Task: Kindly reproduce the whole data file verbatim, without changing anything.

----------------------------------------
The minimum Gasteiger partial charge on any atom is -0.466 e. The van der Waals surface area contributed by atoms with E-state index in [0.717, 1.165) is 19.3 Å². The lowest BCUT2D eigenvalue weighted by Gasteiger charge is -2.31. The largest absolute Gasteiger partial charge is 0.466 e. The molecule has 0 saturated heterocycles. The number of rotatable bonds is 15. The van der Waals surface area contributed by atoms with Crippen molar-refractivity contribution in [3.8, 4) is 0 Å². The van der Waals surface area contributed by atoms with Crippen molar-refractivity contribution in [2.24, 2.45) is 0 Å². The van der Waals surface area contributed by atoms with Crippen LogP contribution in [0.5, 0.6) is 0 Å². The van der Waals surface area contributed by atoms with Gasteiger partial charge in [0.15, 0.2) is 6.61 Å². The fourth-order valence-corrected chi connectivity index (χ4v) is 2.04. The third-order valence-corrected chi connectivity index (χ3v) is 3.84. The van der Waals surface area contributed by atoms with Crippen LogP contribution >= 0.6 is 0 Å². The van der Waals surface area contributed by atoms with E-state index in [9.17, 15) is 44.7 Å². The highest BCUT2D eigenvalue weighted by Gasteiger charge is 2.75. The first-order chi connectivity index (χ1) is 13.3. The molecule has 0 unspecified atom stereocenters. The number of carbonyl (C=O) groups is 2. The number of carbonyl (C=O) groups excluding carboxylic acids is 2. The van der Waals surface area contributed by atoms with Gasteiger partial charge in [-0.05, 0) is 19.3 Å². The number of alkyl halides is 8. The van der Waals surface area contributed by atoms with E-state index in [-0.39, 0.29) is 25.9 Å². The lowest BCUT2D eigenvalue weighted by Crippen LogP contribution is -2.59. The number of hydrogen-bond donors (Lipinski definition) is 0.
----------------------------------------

The minimum Gasteiger partial charge on any atom is -0.466 e. The van der Waals surface area contributed by atoms with E-state index in [0.717, 1.165) is 19.3 Å². The lowest BCUT2D eigenvalue weighted by Gasteiger charge is -2.31. The largest absolute Gasteiger partial charge is 0.466 e. The molecule has 0 saturated heterocycles. The number of rotatable bonds is 15. The van der Waals surface area contributed by atoms with Crippen molar-refractivity contribution in [3.8, 4) is 0 Å². The van der Waals surface area contributed by atoms with Crippen molar-refractivity contribution in [2.24, 2.45) is 0 Å². The van der Waals surface area contributed by atoms with Crippen LogP contribution in [0.5, 0.6) is 0 Å². The van der Waals surface area contributed by atoms with Gasteiger partial charge in [0.15, 0.2) is 6.61 Å². The fourth-order valence-corrected chi connectivity index (χ4v) is 2.04. The third-order valence-corrected chi connectivity index (χ3v) is 3.84. The van der Waals surface area contributed by atoms with Crippen LogP contribution >= 0.6 is 0 Å². The van der Waals surface area contributed by atoms with E-state index in [9.17, 15) is 44.7 Å². The highest BCUT2D eigenvalue weighted by Gasteiger charge is 2.75. The first-order chi connectivity index (χ1) is 13.3. The molecule has 0 unspecified atom stereocenters. The number of carbonyl (C=O) groups is 2. The number of carbonyl (C=O) groups excluding carboxylic acids is 2. The van der Waals surface area contributed by atoms with Gasteiger partial charge in [-0.05, 0) is 19.3 Å². The number of alkyl halides is 8. The van der Waals surface area contributed by atoms with E-state index in [-0.39, 0.29) is 25.9 Å². The lowest BCUT2D eigenvalue weighted by Crippen LogP contribution is -2.59. The number of hydrogen-bond donors (Lipinski definition) is 0.